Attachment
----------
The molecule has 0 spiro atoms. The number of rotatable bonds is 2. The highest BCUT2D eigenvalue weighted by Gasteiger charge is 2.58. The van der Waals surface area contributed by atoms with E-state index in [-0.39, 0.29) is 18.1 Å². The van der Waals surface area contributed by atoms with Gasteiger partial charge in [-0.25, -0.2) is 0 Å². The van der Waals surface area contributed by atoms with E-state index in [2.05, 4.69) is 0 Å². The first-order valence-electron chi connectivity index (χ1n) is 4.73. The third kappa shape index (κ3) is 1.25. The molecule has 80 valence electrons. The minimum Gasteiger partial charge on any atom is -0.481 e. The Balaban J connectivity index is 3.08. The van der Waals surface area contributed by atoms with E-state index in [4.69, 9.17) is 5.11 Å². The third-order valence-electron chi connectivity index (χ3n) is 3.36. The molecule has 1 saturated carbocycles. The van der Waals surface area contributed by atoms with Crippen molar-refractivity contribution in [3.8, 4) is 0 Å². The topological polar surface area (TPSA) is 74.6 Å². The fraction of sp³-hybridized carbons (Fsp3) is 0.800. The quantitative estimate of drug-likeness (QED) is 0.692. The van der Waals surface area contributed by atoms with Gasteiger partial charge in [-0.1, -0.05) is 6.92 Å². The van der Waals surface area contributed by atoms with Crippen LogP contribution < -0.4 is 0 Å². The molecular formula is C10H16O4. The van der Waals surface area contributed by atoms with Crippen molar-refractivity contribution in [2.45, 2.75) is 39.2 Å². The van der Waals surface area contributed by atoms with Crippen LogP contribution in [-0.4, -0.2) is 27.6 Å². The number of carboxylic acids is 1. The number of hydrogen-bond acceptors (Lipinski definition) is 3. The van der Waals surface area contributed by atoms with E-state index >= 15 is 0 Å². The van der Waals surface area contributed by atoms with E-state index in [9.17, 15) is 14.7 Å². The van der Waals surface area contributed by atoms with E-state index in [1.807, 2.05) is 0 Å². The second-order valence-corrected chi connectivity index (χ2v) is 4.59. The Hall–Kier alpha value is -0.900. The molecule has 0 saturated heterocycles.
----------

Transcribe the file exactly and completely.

The molecule has 0 spiro atoms. The number of rotatable bonds is 2. The highest BCUT2D eigenvalue weighted by Gasteiger charge is 2.58. The van der Waals surface area contributed by atoms with E-state index in [-0.39, 0.29) is 18.1 Å². The van der Waals surface area contributed by atoms with Gasteiger partial charge in [-0.25, -0.2) is 0 Å². The van der Waals surface area contributed by atoms with E-state index in [2.05, 4.69) is 0 Å². The first-order valence-electron chi connectivity index (χ1n) is 4.73. The third kappa shape index (κ3) is 1.25. The molecule has 80 valence electrons. The minimum Gasteiger partial charge on any atom is -0.481 e. The Balaban J connectivity index is 3.08. The van der Waals surface area contributed by atoms with E-state index in [4.69, 9.17) is 5.11 Å². The third-order valence-electron chi connectivity index (χ3n) is 3.36. The molecule has 1 saturated carbocycles. The van der Waals surface area contributed by atoms with Crippen molar-refractivity contribution in [3.8, 4) is 0 Å². The topological polar surface area (TPSA) is 74.6 Å². The fraction of sp³-hybridized carbons (Fsp3) is 0.800. The quantitative estimate of drug-likeness (QED) is 0.692. The van der Waals surface area contributed by atoms with Gasteiger partial charge in [-0.1, -0.05) is 6.92 Å². The van der Waals surface area contributed by atoms with Crippen LogP contribution < -0.4 is 0 Å². The molecular formula is C10H16O4. The van der Waals surface area contributed by atoms with Crippen molar-refractivity contribution in [2.45, 2.75) is 39.2 Å². The van der Waals surface area contributed by atoms with Crippen LogP contribution in [-0.4, -0.2) is 27.6 Å². The number of carboxylic acids is 1. The number of hydrogen-bond acceptors (Lipinski definition) is 3. The van der Waals surface area contributed by atoms with E-state index >= 15 is 0 Å². The van der Waals surface area contributed by atoms with E-state index in [9.17, 15) is 14.7 Å². The van der Waals surface area contributed by atoms with E-state index in [1.807, 2.05) is 0 Å². The second-order valence-corrected chi connectivity index (χ2v) is 4.59. The Hall–Kier alpha value is -0.900. The molecule has 0 saturated heterocycles.